Making Art Can Change Your Brain for the Better Says Science

New Research Shows that Making Art Helps Improve Brain Functions

Painting by Belle Yang

It is often said “age before beauty”, but a recent study says that creating beauty and art may just help you in aging. According to a recent study conducted in Germany suggests that those that make art on a regular basis are helping different areas of their brain work better together. 

The Test

A recent study conducted on a newly retired group of people tested people before and after a ten week course where recently retired people aged 62-70 were entered into a group that created art hands on and a group that appreciated and critiqued art. The study was designed to see if visual art production enhances the functional interplay of the brain. 

What they discovered was that the group that had spent ten weeks creating art had “a significant improvement in psychological resilience” (attributed to aging) as well as higher levels of brain functional connectivity. Meanwhile the group that studied art appreciation had worse levels of brain functional connectivity and a lower psychological resilience (attributed to aging).

Test subjects that were entered into the interactive art workshop attended a two hour long class where they learned drawing techniques and how to paint once a week. The subjects that signed up for the art appreciation course spent that same amount of time learning how to analyze and critique paintings from an art historian. 

The Results

Before and after the participants started the course, they were tested using fMRI technology to measure “emotional resilience”. The small team of scientists found that:

“The improvements in the visual art production group may be partially attributable to a combination of motor and cognitive processing. Other recent fMRI studies have demonstrated enhancements in the functional connectivity between the frontal, posterior and temporal cortices after the combination of physical exercises and cognitive training. The participants in our study were required to perform the cognitive tasks of following, understanding and imitating the visual artist’s introduction. Simultaneously, the participants had to find an individual mode of artistic expression and maintain attention while performing their activity. Although we cannot provide mechanistic explanations, the production of visual art involves more than the mere cognitive and motor processing described. The creation of visual art is a personal integrative experience-an experience of ‘flow’-in which the participant is fully emerged in creative activity.”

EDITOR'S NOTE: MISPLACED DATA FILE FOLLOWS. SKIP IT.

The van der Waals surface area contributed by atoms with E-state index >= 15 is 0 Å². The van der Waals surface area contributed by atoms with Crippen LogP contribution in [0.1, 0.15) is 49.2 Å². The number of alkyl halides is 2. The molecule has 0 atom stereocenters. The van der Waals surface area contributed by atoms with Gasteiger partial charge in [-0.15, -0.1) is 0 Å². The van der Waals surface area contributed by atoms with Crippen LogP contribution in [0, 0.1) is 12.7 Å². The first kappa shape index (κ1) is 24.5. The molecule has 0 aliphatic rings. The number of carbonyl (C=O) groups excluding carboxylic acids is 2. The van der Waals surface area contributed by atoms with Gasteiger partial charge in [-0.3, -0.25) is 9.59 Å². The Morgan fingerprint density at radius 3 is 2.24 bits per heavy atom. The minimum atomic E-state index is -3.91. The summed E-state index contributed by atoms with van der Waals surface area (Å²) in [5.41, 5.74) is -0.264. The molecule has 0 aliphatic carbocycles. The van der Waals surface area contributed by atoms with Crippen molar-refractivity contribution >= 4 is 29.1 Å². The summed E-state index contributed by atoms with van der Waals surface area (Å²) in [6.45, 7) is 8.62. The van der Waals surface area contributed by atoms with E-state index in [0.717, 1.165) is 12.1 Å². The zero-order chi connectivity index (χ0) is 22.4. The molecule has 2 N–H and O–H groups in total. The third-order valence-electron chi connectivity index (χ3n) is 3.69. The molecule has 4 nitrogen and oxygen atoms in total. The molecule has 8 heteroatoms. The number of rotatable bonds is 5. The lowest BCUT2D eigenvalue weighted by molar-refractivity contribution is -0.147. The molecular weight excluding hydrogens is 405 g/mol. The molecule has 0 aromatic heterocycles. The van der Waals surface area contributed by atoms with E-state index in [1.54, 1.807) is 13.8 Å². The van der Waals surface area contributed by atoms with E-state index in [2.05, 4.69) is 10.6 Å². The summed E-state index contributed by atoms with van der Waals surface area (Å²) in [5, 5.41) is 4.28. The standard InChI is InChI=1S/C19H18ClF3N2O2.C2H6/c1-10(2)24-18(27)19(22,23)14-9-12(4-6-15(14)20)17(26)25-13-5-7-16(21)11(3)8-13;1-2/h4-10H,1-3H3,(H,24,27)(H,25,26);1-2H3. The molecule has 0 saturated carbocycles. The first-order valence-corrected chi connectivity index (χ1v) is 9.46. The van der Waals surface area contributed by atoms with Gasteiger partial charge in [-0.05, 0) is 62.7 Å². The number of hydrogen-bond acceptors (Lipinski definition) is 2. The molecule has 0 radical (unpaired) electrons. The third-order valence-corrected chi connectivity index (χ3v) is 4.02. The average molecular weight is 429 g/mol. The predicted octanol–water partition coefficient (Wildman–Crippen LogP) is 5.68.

– Anne Bolwerk and team

Now more experiments will be necessary, but the results of the test do show that creating art can help your cognitive processes and lucidity as you age. So retirees, put down the golf club and grab a paint brush or pencil, because it may just save your life. 

For further reading, see “Study Says Making Art is Good For Your Brain, And We Say You Should Listen” by Katherine Brooks on


Read the Original Study “How Art Changes Your Brain: Differential Effects of Visual Art Production and Cognitive Art Evaluation on Functional Brain Connectivity” by Anne Bolwerk, Jessica Mack-Andrick, Frieder R Lang, Arnd Dorfler and Christian Malhofner

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